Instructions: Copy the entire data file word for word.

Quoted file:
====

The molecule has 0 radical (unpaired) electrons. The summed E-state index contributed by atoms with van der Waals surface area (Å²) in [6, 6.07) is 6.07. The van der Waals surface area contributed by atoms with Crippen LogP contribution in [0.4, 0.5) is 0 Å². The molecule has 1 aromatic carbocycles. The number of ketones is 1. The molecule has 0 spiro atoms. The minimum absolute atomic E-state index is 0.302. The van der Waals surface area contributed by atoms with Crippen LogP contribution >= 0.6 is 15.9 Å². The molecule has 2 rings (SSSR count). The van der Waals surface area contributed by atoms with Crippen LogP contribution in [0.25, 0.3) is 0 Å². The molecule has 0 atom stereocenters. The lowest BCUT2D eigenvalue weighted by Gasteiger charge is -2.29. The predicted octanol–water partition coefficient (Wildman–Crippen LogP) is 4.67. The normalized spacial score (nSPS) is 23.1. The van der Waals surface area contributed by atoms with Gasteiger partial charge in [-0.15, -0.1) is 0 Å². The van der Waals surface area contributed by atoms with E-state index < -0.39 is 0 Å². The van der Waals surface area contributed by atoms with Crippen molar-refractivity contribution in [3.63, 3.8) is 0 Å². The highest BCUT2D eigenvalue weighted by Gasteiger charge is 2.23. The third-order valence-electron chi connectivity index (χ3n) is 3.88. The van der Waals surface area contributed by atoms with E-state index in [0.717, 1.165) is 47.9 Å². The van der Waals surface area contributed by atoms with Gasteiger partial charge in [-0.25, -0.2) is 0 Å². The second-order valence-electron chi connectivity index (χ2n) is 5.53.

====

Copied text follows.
The molecule has 0 radical (unpaired) electrons. The summed E-state index contributed by atoms with van der Waals surface area (Å²) in [6, 6.07) is 6.07. The van der Waals surface area contributed by atoms with Crippen LogP contribution in [0.4, 0.5) is 0 Å². The molecule has 1 aromatic carbocycles. The number of ketones is 1. The molecule has 0 spiro atoms. The minimum absolute atomic E-state index is 0.302. The van der Waals surface area contributed by atoms with Crippen LogP contribution >= 0.6 is 15.9 Å². The molecule has 2 rings (SSSR count). The van der Waals surface area contributed by atoms with Crippen LogP contribution in [0.25, 0.3) is 0 Å². The molecule has 0 atom stereocenters. The lowest BCUT2D eigenvalue weighted by Gasteiger charge is -2.29. The predicted octanol–water partition coefficient (Wildman–Crippen LogP) is 4.67. The normalized spacial score (nSPS) is 23.1. The van der Waals surface area contributed by atoms with Gasteiger partial charge in [-0.15, -0.1) is 0 Å². The van der Waals surface area contributed by atoms with E-state index < -0.39 is 0 Å². The van der Waals surface area contributed by atoms with Crippen molar-refractivity contribution in [3.63, 3.8) is 0 Å². The highest BCUT2D eigenvalue weighted by Gasteiger charge is 2.23. The third-order valence-electron chi connectivity index (χ3n) is 3.88. The van der Waals surface area contributed by atoms with E-state index in [0.717, 1.165) is 47.9 Å². The van der Waals surface area contributed by atoms with Gasteiger partial charge in [-0.25, -0.2) is 0 Å². The second-order valence-electron chi connectivity index (χ2n) is 5.53.